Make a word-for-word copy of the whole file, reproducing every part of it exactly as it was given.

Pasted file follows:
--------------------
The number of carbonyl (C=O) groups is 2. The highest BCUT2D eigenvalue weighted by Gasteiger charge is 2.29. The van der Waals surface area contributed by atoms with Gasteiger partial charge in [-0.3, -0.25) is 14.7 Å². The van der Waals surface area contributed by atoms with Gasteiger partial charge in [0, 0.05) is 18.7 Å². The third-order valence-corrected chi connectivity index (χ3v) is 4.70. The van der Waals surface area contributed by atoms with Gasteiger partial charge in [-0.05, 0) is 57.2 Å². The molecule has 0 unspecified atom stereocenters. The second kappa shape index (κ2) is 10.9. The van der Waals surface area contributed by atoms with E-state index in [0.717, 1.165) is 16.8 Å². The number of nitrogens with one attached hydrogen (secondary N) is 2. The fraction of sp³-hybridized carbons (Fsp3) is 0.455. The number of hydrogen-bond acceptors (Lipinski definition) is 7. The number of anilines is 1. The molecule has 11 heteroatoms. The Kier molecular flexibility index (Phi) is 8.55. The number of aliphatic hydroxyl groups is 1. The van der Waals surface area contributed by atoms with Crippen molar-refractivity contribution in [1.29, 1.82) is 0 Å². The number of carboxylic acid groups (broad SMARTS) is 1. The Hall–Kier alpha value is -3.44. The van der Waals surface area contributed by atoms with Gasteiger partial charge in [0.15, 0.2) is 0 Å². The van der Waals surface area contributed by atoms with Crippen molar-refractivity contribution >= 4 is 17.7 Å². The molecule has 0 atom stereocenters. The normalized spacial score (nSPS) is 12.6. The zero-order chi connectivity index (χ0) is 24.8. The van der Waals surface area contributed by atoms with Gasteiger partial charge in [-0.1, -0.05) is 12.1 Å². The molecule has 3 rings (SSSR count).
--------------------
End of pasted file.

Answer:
The number of carbonyl (C=O) groups is 2. The highest BCUT2D eigenvalue weighted by Gasteiger charge is 2.29. The van der Waals surface area contributed by atoms with Gasteiger partial charge in [-0.3, -0.25) is 14.7 Å². The van der Waals surface area contributed by atoms with Gasteiger partial charge in [0, 0.05) is 18.7 Å². The third-order valence-corrected chi connectivity index (χ3v) is 4.70. The van der Waals surface area contributed by atoms with Gasteiger partial charge in [-0.05, 0) is 57.2 Å². The molecule has 0 unspecified atom stereocenters. The second kappa shape index (κ2) is 10.9. The van der Waals surface area contributed by atoms with E-state index in [0.717, 1.165) is 16.8 Å². The number of nitrogens with one attached hydrogen (secondary N) is 2. The fraction of sp³-hybridized carbons (Fsp3) is 0.455. The number of hydrogen-bond acceptors (Lipinski definition) is 7. The number of anilines is 1. The molecule has 11 heteroatoms. The Kier molecular flexibility index (Phi) is 8.55. The number of aliphatic hydroxyl groups is 1. The van der Waals surface area contributed by atoms with Crippen molar-refractivity contribution in [1.29, 1.82) is 0 Å². The number of carboxylic acid groups (broad SMARTS) is 1. The Hall–Kier alpha value is -3.44. The van der Waals surface area contributed by atoms with Gasteiger partial charge in [0.15, 0.2) is 0 Å². The van der Waals surface area contributed by atoms with Crippen molar-refractivity contribution >= 4 is 17.7 Å². The molecule has 0 atom stereocenters. The normalized spacial score (nSPS) is 12.6. The zero-order chi connectivity index (χ0) is 24.8. The van der Waals surface area contributed by atoms with Gasteiger partial charge in [-0.1, -0.05) is 12.1 Å². The molecule has 3 rings (SSSR count).